March 31 2015

Preserving Our Coral Reefs

How NOAA’s Polar-orbiting Satellite Data are used to Help Reef Conservation Around the World

The NOAA/NASA Suomi NPP satellite’s Visible Infrared Imaging Radiometer Suite (VIIRS) instrument helps improve NOAA’s ability to track coral reef health.

The National Environmental Satellite Data Information Service’s (NESDIS) Coral Reef Watch (CRW) effort, with support from the NOAA Coral Reef Conservation Program, produces information to help protect coral reefs. CRW uses remote sensing and in-situ tools for near-real-time and long term monitoring, modeling and reporting of physical environmental conditions of coral reef ecosystems.

NESDIS AA, Stephen Volz, Ph.D., addressed audiences and discussed NOAA's satellite products and visualizations.
Credit: NOAA
CRW is using a blend of polar-orbing satellite data from NOAA POES, VIIRS data and NOAA GOES satellite data for Sea Surface Temperature (SST) analysis. This provides a 100-fold improvement in spatial resolution over earlier products, giving scientists crucial information to track reef health around the globe. For the past 15 years, CRW has provided coral reef managers, scientists, and the public with satellite-based products, maps, and alerts when high SST are present, a key cause of coral bleaching. CRW recently released its Coral Bleaching Thermal Stress Outlook which forecasts the potential for coral bleaching up to four months in the future.

The new products were made available to users in the summer of 2014, just in time to document record-breaking coral bleaching on the Main and Northwestern Hawaiian Islands, Commonwealth of the Northern Marianas Islands, and significant bleaching in Guam and Florida and were immediately picked up and used by regional resource management agencies.

These new blended SST products help reduce missing data caused by cloud coverage over the oceans. This is particularly vital in areas such as the “Coral Triangle,” which consists of the tropical marine waters of Indonesia, Malaysia, Papua New Guinea, Philippines, Solomon Islands and Timor-Leste that had six months of persistent cloud cover in 2010. The VIIRS instrument provides data for the ocean, land, aerosol, and cloud research and offers improved spatial resolution, which is a substantial improvement for coastal and estuarine areas in particular.

NESDIS AA, Stephen Volz, Ph.D., addressed audiences and discussed NOAA's satellite products and visualizations.
An Agaricia coral colony shown: 1) bleached, and 2) almost fully recovered, from a bleaching event. Credit: Andy Bruckner, NOAA's National Marine Fisheries Service.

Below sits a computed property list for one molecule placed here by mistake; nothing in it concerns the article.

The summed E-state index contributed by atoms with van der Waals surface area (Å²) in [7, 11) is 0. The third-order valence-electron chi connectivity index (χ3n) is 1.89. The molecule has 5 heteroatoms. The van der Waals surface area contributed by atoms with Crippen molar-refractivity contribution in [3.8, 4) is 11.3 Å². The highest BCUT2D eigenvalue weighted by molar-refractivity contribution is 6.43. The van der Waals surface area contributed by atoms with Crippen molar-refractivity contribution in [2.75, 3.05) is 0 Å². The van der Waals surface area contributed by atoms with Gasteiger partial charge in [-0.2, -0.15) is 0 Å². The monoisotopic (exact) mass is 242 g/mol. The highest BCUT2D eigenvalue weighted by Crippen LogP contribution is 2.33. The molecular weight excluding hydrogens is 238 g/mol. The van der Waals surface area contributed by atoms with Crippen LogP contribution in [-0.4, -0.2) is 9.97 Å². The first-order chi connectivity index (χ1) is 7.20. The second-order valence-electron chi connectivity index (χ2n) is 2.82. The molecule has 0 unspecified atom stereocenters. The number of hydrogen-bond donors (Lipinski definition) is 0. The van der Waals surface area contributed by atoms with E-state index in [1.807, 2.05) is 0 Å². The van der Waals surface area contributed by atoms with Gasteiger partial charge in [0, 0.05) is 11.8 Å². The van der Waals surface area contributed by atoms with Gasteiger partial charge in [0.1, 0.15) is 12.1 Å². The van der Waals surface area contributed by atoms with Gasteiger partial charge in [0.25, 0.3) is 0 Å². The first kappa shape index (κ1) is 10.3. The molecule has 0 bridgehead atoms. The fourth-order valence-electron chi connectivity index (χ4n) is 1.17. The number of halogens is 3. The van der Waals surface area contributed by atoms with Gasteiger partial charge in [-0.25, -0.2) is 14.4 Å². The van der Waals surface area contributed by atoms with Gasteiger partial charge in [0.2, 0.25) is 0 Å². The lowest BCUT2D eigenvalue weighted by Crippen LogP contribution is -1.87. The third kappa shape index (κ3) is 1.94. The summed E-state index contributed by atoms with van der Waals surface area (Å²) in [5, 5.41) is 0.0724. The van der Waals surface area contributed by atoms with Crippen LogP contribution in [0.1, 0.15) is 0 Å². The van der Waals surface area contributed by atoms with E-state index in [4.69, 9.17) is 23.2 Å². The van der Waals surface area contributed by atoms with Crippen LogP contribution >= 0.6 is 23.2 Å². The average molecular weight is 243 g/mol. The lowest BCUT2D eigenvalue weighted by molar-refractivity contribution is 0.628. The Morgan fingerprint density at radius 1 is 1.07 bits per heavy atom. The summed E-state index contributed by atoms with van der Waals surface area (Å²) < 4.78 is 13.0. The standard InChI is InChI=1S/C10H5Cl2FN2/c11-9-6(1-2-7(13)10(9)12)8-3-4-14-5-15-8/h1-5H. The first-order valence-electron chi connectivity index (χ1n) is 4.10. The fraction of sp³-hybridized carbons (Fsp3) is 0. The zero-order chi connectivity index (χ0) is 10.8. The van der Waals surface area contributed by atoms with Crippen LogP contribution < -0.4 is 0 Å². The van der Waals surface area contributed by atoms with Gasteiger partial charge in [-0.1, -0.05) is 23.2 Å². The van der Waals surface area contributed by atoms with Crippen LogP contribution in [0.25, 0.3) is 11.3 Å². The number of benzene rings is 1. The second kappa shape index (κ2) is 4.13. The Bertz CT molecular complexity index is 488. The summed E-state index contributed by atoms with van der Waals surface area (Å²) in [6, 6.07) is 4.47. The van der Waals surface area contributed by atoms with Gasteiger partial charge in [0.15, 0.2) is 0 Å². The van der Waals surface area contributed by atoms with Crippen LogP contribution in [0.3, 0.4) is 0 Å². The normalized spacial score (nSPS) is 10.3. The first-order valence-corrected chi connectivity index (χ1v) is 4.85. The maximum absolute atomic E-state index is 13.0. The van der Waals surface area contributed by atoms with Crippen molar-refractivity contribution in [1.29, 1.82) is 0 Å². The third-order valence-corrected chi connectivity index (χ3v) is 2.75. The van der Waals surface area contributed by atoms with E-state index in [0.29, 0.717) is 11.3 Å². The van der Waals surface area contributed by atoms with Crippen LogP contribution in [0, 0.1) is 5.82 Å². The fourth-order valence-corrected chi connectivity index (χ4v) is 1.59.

Coral reefs are often called the “rainforests of the sea,” as they are some of the most biodiverse and productive ecosystems on earth, occupying only 0.1 percent of the ocean, yet home to a quarter of all marine species. Crustaceans, reptiles, seaweeds, bacteria, fungi and over 4000 species of fish call coral reefs home. Coral reefs are estimated at an annual global economic value of $375 billion, and provide food and resources for over 500 million people in 94 countries and territoriesi.

Coral bleaching occurs when corals are stressed by changes in conditions such as temperature, light, or nutrients, and they expel the symbiotic algae living in their tissues, causing them to turn completely white. As temperatures riseii, mass bleaching and infectious disease outbreaks are a potential consequence that could become more frequent. In 2005, the U.S. lost half of its coral reefs in the Caribbean in one year due to a massive bleaching eventiii.

Coral reefs are also affected directly by changes in carbon dioxide (CO2). When CO2 is absorbed into the ocean from the atmosphere, it alters seawater chemistry through decreases in pH (ocean acidification). This slows the rate at which corals and other reef-building organisms can build their skeletons and shells.

NESDIS AA, Stephen Volz, Ph.D., addressed audiences and discussed NOAA's satellite products and visualizations.
Bleached Elkhorn Coral Credit: NOAA
With 75 percent of the world’s coral reefs at risk from local and global stresses, and 10 percent already damaged beyond repair, JPSS data are critical for researchers to understand and better manage the complex interactions leading to coral bleachingiv. When bleaching conditions occur, these tools can be used to trigger bleaching response plans and support appropriate management decisions.

JPSS represents significant technological and scientific advances in environmental monitoring and will help advance weather, climate, environmental and oceanographic forecasting and monitoring. JPSS delivers key observations for the Nation's essential products and services, including forecasting severe weather like hurricanes, tornadoes and blizzards days in advance, and assessing environmental hazards such as sea ice, droughts, forest fires, floods, poor air quality and harmful algal blooms in coastal waters, helping to secure a more “Weather-Ready Nation.”

NESDIS AA, Stephen Volz, Ph.D., addressed audiences and discussed NOAA's satellite products and visualizations.
A Coral Reef Conservation Program Warning Report from September 2014 sent to regional resource management agencies. Credit: Coral Reef Watch
JPSS enables scientists and forecasters to monitor and predict weather patterns with greater accuracy and to study long-term climate trends by extending the more than 30-year satellite data record. NOAA is responsible for managing and operating the JPSS program, while NASA is responsible for developing and building the JPSS satellite and ground system.